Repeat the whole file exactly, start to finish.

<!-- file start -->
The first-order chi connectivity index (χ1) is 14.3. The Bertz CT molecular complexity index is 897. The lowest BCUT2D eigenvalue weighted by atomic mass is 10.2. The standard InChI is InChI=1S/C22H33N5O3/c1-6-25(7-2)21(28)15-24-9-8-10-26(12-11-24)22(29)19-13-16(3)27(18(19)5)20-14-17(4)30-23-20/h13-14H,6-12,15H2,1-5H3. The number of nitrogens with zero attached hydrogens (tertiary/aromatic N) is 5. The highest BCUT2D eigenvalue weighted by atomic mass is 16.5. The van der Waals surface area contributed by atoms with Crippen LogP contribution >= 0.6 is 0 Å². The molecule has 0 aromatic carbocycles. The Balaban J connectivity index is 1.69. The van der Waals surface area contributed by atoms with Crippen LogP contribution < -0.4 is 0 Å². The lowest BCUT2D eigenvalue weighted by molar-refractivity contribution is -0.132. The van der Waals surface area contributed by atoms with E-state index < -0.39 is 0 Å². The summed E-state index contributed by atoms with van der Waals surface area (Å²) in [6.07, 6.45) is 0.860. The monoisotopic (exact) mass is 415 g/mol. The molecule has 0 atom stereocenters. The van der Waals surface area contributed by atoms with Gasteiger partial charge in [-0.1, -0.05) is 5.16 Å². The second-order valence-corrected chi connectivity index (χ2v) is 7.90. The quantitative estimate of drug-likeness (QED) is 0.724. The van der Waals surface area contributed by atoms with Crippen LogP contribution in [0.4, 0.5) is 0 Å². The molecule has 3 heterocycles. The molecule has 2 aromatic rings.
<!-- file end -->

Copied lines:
The first-order chi connectivity index (χ1) is 14.3. The Bertz CT molecular complexity index is 897. The lowest BCUT2D eigenvalue weighted by atomic mass is 10.2. The standard InChI is InChI=1S/C22H33N5O3/c1-6-25(7-2)21(28)15-24-9-8-10-26(12-11-24)22(29)19-13-16(3)27(18(19)5)20-14-17(4)30-23-20/h13-14H,6-12,15H2,1-5H3. The number of nitrogens with zero attached hydrogens (tertiary/aromatic N) is 5. The highest BCUT2D eigenvalue weighted by atomic mass is 16.5. The van der Waals surface area contributed by atoms with Crippen LogP contribution >= 0.6 is 0 Å². The molecule has 0 aromatic carbocycles. The Balaban J connectivity index is 1.69. The van der Waals surface area contributed by atoms with Crippen LogP contribution < -0.4 is 0 Å². The lowest BCUT2D eigenvalue weighted by molar-refractivity contribution is -0.132. The van der Waals surface area contributed by atoms with E-state index < -0.39 is 0 Å². The summed E-state index contributed by atoms with van der Waals surface area (Å²) in [6.07, 6.45) is 0.860. The monoisotopic (exact) mass is 415 g/mol. The molecule has 0 atom stereocenters. The van der Waals surface area contributed by atoms with Gasteiger partial charge in [-0.1, -0.05) is 5.16 Å². The second-order valence-corrected chi connectivity index (χ2v) is 7.90. The quantitative estimate of drug-likeness (QED) is 0.724. The van der Waals surface area contributed by atoms with Crippen LogP contribution in [0.4, 0.5) is 0 Å². The molecule has 3 heterocycles. The molecule has 2 aromatic rings.